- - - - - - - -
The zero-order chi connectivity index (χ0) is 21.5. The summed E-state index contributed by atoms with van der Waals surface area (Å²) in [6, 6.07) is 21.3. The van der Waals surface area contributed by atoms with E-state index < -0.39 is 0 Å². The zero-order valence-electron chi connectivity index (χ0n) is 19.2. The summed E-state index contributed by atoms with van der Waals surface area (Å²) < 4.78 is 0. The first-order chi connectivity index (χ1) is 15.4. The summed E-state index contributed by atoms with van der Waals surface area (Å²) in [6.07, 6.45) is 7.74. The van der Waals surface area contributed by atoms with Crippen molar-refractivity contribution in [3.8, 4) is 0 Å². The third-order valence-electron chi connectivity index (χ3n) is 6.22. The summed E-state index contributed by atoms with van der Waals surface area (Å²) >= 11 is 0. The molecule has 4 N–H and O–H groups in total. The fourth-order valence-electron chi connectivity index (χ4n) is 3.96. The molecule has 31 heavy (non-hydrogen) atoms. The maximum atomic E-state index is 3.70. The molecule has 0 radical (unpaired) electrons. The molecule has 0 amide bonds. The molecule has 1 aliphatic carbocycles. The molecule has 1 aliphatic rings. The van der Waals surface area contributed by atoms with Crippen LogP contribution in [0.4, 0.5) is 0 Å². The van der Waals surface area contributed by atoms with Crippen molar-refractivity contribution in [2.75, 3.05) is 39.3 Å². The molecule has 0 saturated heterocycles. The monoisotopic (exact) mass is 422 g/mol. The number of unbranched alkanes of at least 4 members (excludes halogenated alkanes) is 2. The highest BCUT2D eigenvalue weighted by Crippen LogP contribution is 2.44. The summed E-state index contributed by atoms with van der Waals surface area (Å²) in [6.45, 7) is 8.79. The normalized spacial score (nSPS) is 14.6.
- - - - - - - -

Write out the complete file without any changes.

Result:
The zero-order chi connectivity index (χ0) is 21.5. The summed E-state index contributed by atoms with van der Waals surface area (Å²) in [6, 6.07) is 21.3. The van der Waals surface area contributed by atoms with E-state index < -0.39 is 0 Å². The zero-order valence-electron chi connectivity index (χ0n) is 19.2. The summed E-state index contributed by atoms with van der Waals surface area (Å²) < 4.78 is 0. The first-order chi connectivity index (χ1) is 15.4. The summed E-state index contributed by atoms with van der Waals surface area (Å²) in [6.07, 6.45) is 7.74. The van der Waals surface area contributed by atoms with Crippen molar-refractivity contribution in [3.8, 4) is 0 Å². The third-order valence-electron chi connectivity index (χ3n) is 6.22. The summed E-state index contributed by atoms with van der Waals surface area (Å²) >= 11 is 0. The molecule has 4 N–H and O–H groups in total. The fourth-order valence-electron chi connectivity index (χ4n) is 3.96. The molecule has 31 heavy (non-hydrogen) atoms. The maximum atomic E-state index is 3.70. The molecule has 0 radical (unpaired) electrons. The molecule has 0 amide bonds. The molecule has 1 aliphatic carbocycles. The molecule has 1 aliphatic rings. The van der Waals surface area contributed by atoms with Crippen LogP contribution in [0.4, 0.5) is 0 Å². The van der Waals surface area contributed by atoms with Crippen molar-refractivity contribution in [2.75, 3.05) is 39.3 Å². The molecule has 0 saturated heterocycles. The monoisotopic (exact) mass is 422 g/mol. The number of unbranched alkanes of at least 4 members (excludes halogenated alkanes) is 2. The highest BCUT2D eigenvalue weighted by Crippen LogP contribution is 2.44. The summed E-state index contributed by atoms with van der Waals surface area (Å²) in [6.45, 7) is 8.79. The normalized spacial score (nSPS) is 14.6.